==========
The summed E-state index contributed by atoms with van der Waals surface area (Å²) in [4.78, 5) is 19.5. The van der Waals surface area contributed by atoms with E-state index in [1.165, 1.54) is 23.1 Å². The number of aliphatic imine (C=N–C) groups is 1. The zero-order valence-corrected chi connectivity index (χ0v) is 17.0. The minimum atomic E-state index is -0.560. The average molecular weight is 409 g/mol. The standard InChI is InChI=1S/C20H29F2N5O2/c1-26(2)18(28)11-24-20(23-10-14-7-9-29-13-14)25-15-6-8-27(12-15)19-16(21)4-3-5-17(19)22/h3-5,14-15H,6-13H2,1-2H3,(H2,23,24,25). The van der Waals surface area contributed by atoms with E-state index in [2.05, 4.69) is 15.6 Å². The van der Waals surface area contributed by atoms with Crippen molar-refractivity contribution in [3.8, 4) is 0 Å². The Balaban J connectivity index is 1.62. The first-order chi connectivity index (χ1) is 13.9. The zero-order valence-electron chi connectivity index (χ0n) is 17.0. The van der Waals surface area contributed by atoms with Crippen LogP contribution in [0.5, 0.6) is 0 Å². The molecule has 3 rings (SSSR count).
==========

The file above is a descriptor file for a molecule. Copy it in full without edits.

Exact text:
The summed E-state index contributed by atoms with van der Waals surface area (Å²) in [4.78, 5) is 19.5. The van der Waals surface area contributed by atoms with E-state index in [1.165, 1.54) is 23.1 Å². The number of aliphatic imine (C=N–C) groups is 1. The zero-order valence-corrected chi connectivity index (χ0v) is 17.0. The minimum atomic E-state index is -0.560. The average molecular weight is 409 g/mol. The standard InChI is InChI=1S/C20H29F2N5O2/c1-26(2)18(28)11-24-20(23-10-14-7-9-29-13-14)25-15-6-8-27(12-15)19-16(21)4-3-5-17(19)22/h3-5,14-15H,6-13H2,1-2H3,(H2,23,24,25). The van der Waals surface area contributed by atoms with E-state index in [2.05, 4.69) is 15.6 Å². The van der Waals surface area contributed by atoms with Crippen molar-refractivity contribution in [3.8, 4) is 0 Å². The Balaban J connectivity index is 1.62. The first-order chi connectivity index (χ1) is 13.9. The zero-order valence-electron chi connectivity index (χ0n) is 17.0. The van der Waals surface area contributed by atoms with Crippen LogP contribution in [0.5, 0.6) is 0 Å². The molecule has 3 rings (SSSR count).